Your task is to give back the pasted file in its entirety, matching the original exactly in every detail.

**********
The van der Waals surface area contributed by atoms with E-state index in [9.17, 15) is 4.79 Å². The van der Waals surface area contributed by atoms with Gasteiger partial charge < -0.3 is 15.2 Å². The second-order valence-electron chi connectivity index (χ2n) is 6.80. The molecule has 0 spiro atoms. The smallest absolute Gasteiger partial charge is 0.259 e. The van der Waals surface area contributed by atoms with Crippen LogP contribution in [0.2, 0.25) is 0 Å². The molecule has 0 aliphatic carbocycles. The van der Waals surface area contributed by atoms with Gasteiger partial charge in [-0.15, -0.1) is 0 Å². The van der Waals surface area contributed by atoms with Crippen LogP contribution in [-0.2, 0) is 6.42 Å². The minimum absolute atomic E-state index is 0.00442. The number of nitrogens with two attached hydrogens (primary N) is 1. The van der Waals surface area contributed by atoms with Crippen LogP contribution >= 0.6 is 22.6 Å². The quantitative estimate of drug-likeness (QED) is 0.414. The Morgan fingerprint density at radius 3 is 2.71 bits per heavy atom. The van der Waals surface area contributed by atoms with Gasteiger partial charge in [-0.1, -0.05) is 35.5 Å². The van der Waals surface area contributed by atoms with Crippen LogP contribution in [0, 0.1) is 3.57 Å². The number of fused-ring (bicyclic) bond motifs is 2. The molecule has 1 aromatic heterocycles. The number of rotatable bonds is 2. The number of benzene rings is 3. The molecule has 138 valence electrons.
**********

The van der Waals surface area contributed by atoms with E-state index in [9.17, 15) is 4.79 Å². The van der Waals surface area contributed by atoms with Gasteiger partial charge < -0.3 is 15.2 Å². The second-order valence-electron chi connectivity index (χ2n) is 6.80. The molecule has 0 spiro atoms. The smallest absolute Gasteiger partial charge is 0.259 e. The van der Waals surface area contributed by atoms with Crippen LogP contribution in [0.2, 0.25) is 0 Å². The molecule has 0 aliphatic carbocycles. The van der Waals surface area contributed by atoms with Gasteiger partial charge in [-0.15, -0.1) is 0 Å². The van der Waals surface area contributed by atoms with Crippen LogP contribution in [-0.2, 0) is 6.42 Å². The minimum absolute atomic E-state index is 0.00442. The number of nitrogens with two attached hydrogens (primary N) is 1. The van der Waals surface area contributed by atoms with Crippen LogP contribution >= 0.6 is 22.6 Å². The quantitative estimate of drug-likeness (QED) is 0.414. The Morgan fingerprint density at radius 3 is 2.71 bits per heavy atom. The van der Waals surface area contributed by atoms with Gasteiger partial charge in [-0.1, -0.05) is 35.5 Å². The van der Waals surface area contributed by atoms with Crippen LogP contribution in [0, 0.1) is 3.57 Å². The number of fused-ring (bicyclic) bond motifs is 2. The molecule has 1 aromatic heterocycles. The number of rotatable bonds is 2. The number of benzene rings is 3. The molecule has 138 valence electrons.